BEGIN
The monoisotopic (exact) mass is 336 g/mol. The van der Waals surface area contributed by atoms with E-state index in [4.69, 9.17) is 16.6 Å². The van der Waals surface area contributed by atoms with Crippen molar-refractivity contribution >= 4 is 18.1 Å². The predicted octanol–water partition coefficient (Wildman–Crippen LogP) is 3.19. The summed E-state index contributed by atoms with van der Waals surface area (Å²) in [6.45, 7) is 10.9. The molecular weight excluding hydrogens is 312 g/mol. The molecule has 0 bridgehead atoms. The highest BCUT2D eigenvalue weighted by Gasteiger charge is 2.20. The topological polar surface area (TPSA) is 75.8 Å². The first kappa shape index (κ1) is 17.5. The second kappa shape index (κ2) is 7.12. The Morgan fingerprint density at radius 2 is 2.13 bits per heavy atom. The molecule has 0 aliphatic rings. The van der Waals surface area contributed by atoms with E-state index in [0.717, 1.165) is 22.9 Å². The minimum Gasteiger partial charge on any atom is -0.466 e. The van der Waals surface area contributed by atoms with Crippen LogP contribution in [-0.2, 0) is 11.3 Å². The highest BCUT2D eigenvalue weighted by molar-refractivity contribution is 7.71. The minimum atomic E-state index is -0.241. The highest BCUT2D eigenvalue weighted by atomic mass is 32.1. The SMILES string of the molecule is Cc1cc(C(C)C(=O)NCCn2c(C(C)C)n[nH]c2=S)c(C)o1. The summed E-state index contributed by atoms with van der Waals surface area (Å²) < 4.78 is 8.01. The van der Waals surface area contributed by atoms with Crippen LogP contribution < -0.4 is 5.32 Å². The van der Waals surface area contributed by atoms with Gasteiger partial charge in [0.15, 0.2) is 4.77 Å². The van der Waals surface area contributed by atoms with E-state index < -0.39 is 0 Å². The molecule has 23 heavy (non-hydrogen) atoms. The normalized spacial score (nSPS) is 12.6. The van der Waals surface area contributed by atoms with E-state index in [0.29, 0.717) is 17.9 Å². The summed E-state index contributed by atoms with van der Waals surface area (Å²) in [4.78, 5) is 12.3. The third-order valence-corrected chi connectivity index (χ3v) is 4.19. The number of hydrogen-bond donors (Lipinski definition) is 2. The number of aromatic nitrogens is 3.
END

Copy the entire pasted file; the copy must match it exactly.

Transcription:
The monoisotopic (exact) mass is 336 g/mol. The van der Waals surface area contributed by atoms with E-state index in [4.69, 9.17) is 16.6 Å². The van der Waals surface area contributed by atoms with Crippen molar-refractivity contribution >= 4 is 18.1 Å². The predicted octanol–water partition coefficient (Wildman–Crippen LogP) is 3.19. The summed E-state index contributed by atoms with van der Waals surface area (Å²) in [6.45, 7) is 10.9. The molecular weight excluding hydrogens is 312 g/mol. The molecule has 0 bridgehead atoms. The highest BCUT2D eigenvalue weighted by Gasteiger charge is 2.20. The topological polar surface area (TPSA) is 75.8 Å². The first kappa shape index (κ1) is 17.5. The second kappa shape index (κ2) is 7.12. The Morgan fingerprint density at radius 2 is 2.13 bits per heavy atom. The molecule has 0 aliphatic rings. The van der Waals surface area contributed by atoms with E-state index in [0.717, 1.165) is 22.9 Å². The minimum Gasteiger partial charge on any atom is -0.466 e. The van der Waals surface area contributed by atoms with Crippen LogP contribution in [-0.2, 0) is 11.3 Å². The highest BCUT2D eigenvalue weighted by molar-refractivity contribution is 7.71. The minimum atomic E-state index is -0.241. The highest BCUT2D eigenvalue weighted by atomic mass is 32.1. The SMILES string of the molecule is Cc1cc(C(C)C(=O)NCCn2c(C(C)C)n[nH]c2=S)c(C)o1. The summed E-state index contributed by atoms with van der Waals surface area (Å²) < 4.78 is 8.01. The van der Waals surface area contributed by atoms with Crippen LogP contribution < -0.4 is 5.32 Å². The van der Waals surface area contributed by atoms with Gasteiger partial charge in [0.15, 0.2) is 4.77 Å². The van der Waals surface area contributed by atoms with E-state index < -0.39 is 0 Å². The molecule has 23 heavy (non-hydrogen) atoms. The normalized spacial score (nSPS) is 12.6. The van der Waals surface area contributed by atoms with E-state index in [0.29, 0.717) is 17.9 Å². The summed E-state index contributed by atoms with van der Waals surface area (Å²) in [4.78, 5) is 12.3. The third-order valence-corrected chi connectivity index (χ3v) is 4.19. The number of hydrogen-bond donors (Lipinski definition) is 2. The number of aromatic nitrogens is 3.